We moved a lot when I was young.  We weren’t military but my father was a federal employee so he took various assignments, mostly up and down the Eastern seaboard.  No matter where we lived, we were never very far from the ocean.  At times it was only a few steps — which was terrifying the afternoon Hurricane Gloria came through.  I was only four.  Other times, we were an hour’s drive.  Even then our weekend excursions and family summer vacations almost always involved a trip to a seaside town.  These were not lush beach resorts, but rather rocky-shored, salt-stained hard-scrabble fishing villages that smelled of lobster and barnacle.

It is this kind of seafaring town that Clark has set her story — and in the era of whaling merchant ships, and working lighthouses.  The novel’s protagonist is fifteen-year old Mercy Rathbone, an uncommonly immature teenager for this mid-Victorian era.  She lives in a cavernous house with her useless mother and elder cousin, Mordecai.  Her only companions are a pair of crows that arrived via container.  Her father — sailor, whaler, merchant — is lost at sea but occasional packages arrive from him from far off lands.

Woodcut illustration from The Mariner’s Chronicle, of Shipwrecks, Fires, Famines, and other Disasters at Sea, Vol. 1 (Boston, 1835). via whalingmuseum.org/learn/whale-attack

When her mother’s new boyfriend turns his attentions on Mercy, she enlists the help of Mordecai and the two decide to escape the grey, insular town.  They shortly discover an island inhabited only by the past wives of Mercy’s father.  These ancient women pass on their wisdom before sending the children off on an adventure.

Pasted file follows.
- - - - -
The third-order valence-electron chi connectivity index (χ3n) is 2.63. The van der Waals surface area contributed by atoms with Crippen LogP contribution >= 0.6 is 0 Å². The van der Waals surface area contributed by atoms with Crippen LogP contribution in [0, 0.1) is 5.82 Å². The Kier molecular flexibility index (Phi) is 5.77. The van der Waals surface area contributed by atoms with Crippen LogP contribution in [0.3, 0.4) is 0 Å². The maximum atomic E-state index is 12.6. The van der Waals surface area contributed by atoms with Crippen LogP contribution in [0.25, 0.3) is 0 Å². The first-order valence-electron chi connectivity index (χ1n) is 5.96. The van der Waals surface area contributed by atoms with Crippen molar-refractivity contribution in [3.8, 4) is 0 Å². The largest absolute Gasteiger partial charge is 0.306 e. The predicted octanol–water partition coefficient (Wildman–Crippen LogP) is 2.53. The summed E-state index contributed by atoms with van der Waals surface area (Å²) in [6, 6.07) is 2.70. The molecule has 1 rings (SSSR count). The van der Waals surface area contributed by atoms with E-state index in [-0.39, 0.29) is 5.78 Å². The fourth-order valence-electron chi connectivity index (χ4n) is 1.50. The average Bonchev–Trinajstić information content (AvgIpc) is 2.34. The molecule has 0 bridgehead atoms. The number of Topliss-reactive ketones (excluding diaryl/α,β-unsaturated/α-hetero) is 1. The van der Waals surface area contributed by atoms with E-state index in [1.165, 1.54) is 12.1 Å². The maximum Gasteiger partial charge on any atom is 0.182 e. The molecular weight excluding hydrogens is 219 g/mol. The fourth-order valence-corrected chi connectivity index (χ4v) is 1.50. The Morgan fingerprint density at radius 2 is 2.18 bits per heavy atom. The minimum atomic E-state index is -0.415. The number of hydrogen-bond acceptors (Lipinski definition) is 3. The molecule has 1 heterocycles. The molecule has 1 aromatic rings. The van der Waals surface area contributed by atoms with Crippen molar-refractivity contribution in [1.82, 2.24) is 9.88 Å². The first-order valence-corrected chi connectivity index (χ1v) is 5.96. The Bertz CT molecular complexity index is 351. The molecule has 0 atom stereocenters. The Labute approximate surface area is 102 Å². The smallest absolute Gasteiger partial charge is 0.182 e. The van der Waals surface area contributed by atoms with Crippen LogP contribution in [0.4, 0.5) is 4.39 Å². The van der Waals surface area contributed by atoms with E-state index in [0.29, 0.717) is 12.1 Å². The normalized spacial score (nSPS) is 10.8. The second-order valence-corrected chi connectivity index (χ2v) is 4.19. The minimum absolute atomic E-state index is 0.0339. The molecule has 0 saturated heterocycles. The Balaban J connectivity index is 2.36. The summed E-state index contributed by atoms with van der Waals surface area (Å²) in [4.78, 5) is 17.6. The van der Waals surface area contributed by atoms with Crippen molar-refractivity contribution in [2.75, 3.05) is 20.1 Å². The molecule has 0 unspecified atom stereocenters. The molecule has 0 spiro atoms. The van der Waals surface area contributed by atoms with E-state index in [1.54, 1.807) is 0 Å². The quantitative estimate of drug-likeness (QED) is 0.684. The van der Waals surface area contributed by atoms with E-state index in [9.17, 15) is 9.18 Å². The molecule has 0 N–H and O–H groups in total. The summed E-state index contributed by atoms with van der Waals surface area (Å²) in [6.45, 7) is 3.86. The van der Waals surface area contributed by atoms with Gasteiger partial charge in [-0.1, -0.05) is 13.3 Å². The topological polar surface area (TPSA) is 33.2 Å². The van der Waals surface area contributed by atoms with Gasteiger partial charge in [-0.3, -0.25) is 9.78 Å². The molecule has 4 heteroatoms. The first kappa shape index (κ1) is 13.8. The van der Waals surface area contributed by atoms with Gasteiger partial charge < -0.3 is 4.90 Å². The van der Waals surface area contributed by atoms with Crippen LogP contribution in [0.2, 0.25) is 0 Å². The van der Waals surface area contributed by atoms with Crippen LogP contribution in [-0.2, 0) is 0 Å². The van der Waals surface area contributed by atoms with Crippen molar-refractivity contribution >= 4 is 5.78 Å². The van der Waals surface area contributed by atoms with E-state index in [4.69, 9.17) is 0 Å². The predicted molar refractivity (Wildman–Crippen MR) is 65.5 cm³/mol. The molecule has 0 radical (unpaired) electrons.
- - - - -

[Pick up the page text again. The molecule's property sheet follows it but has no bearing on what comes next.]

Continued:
The book employs elements of magical realism — Mercy’s crows, wives who at least a few hundred years old.   It’s introduced as such, by a reminiscing Mercy, in the opening pages of the book.

It was a sometimes patchy tale, women from such thread as I found: oral histories passed down and with each step altered, unfinished ship logs, journals washed and bloated by the sea until little could be read.  ~Loc 97 of 5138

Her voice loses its maturity as she relives the narrow scrapes of the story.  Still, she has insights.

We are all descended from the fishes, Mordecai had once told me, and are still subject to the ocean’s tides.  So I was not surprised, these three months later, when Mama’s mood changed, and her story ended not with the giants romping on the beach but gasping on the rocks, their livers coming and going.   ~Loc 164 of 5138

This bizarre family lives in a gothic house strange passageways and corners.

Our house was built like a seaworthy ship.  No space was wasted, each odd angle fitted with drawers, shelves, small spaces locked against light and vermin.  A lingering fear of running our of stores far from land showed in its design.  Each nook and cranny held stubs of ropes of ends of candles, small hoards of the hardtack that will keep a man alive at sea when the last salted beef and moldering oranges have gone.  ~Loc 277 of 5138

Yet for all of this superb setting description, I didn’t enjoy this book very much.  At times the writer became so coy that the fundamentals of what-the-heck-is-going-on got lost.  In parts, it was a case of form over function and the story became secondary.  I fully appreciate a writer who can show-not-tell, but too often this didn’t show or tell.  If you are going to present a story with supernatural or unusual elements, the reader needs to have a good footing on which to imagine the rest of the tale.  In short, it was atmospheric but not terribly solid.

Read via NetGalley.  Available from Doubleday on August 6th.

Hardcover: 384 pages
Publisher: Doubleday (August 6, 2013)
Language: English
ISBN-10: 0385536933
ISBN-13: 978-0385536936
Product Dimensions: 9.2 x 6.4 x 1.5 inches

One thought on “REVIEW: THE RATHBONES by Janice Clark”

  1. Sometimes I like magical realism and sometimes I don’t. The blurb from Erin Morgenstern on the front still makes me want to give this book a try, though!

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